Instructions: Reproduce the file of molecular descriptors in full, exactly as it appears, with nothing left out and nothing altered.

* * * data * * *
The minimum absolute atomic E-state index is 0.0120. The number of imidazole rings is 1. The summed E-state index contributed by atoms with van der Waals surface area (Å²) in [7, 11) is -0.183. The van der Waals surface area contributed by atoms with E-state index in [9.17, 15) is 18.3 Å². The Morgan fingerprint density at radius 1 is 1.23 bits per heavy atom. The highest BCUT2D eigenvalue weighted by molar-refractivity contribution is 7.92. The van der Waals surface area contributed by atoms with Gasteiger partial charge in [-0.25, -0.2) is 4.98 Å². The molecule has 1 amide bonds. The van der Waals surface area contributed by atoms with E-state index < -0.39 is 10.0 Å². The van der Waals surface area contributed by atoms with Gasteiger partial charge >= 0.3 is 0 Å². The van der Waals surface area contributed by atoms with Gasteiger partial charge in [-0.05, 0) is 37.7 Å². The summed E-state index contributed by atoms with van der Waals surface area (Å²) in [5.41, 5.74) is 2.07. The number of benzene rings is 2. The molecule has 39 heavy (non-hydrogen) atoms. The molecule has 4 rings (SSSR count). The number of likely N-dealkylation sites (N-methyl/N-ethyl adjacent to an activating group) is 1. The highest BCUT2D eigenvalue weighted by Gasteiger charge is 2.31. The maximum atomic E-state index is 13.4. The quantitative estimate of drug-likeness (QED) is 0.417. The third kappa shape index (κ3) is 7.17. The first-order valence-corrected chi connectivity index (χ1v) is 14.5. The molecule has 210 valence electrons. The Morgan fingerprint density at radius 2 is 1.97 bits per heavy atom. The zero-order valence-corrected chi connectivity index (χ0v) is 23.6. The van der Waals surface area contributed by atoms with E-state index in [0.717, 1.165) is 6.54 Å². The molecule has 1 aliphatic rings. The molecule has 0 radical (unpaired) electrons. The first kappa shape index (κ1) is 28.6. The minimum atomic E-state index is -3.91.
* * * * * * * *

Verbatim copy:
The minimum absolute atomic E-state index is 0.0120. The number of imidazole rings is 1. The summed E-state index contributed by atoms with van der Waals surface area (Å²) in [7, 11) is -0.183. The van der Waals surface area contributed by atoms with E-state index in [9.17, 15) is 18.3 Å². The Morgan fingerprint density at radius 1 is 1.23 bits per heavy atom. The highest BCUT2D eigenvalue weighted by molar-refractivity contribution is 7.92. The van der Waals surface area contributed by atoms with Gasteiger partial charge in [-0.25, -0.2) is 4.98 Å². The molecule has 1 amide bonds. The van der Waals surface area contributed by atoms with E-state index < -0.39 is 10.0 Å². The van der Waals surface area contributed by atoms with Gasteiger partial charge >= 0.3 is 0 Å². The van der Waals surface area contributed by atoms with Gasteiger partial charge in [-0.05, 0) is 37.7 Å². The summed E-state index contributed by atoms with van der Waals surface area (Å²) in [5.41, 5.74) is 2.07. The number of benzene rings is 2. The molecule has 39 heavy (non-hydrogen) atoms. The molecule has 4 rings (SSSR count). The number of likely N-dealkylation sites (N-methyl/N-ethyl adjacent to an activating group) is 1. The highest BCUT2D eigenvalue weighted by Gasteiger charge is 2.31. The maximum atomic E-state index is 13.4. The quantitative estimate of drug-likeness (QED) is 0.417. The third kappa shape index (κ3) is 7.17. The first-order valence-corrected chi connectivity index (χ1v) is 14.5. The molecule has 210 valence electrons. The Morgan fingerprint density at radius 2 is 1.97 bits per heavy atom. The zero-order valence-corrected chi connectivity index (χ0v) is 23.6. The van der Waals surface area contributed by atoms with E-state index in [0.717, 1.165) is 6.54 Å². The molecule has 1 aliphatic rings. The molecule has 0 radical (unpaired) electrons. The first kappa shape index (κ1) is 28.6. The minimum atomic E-state index is -3.91.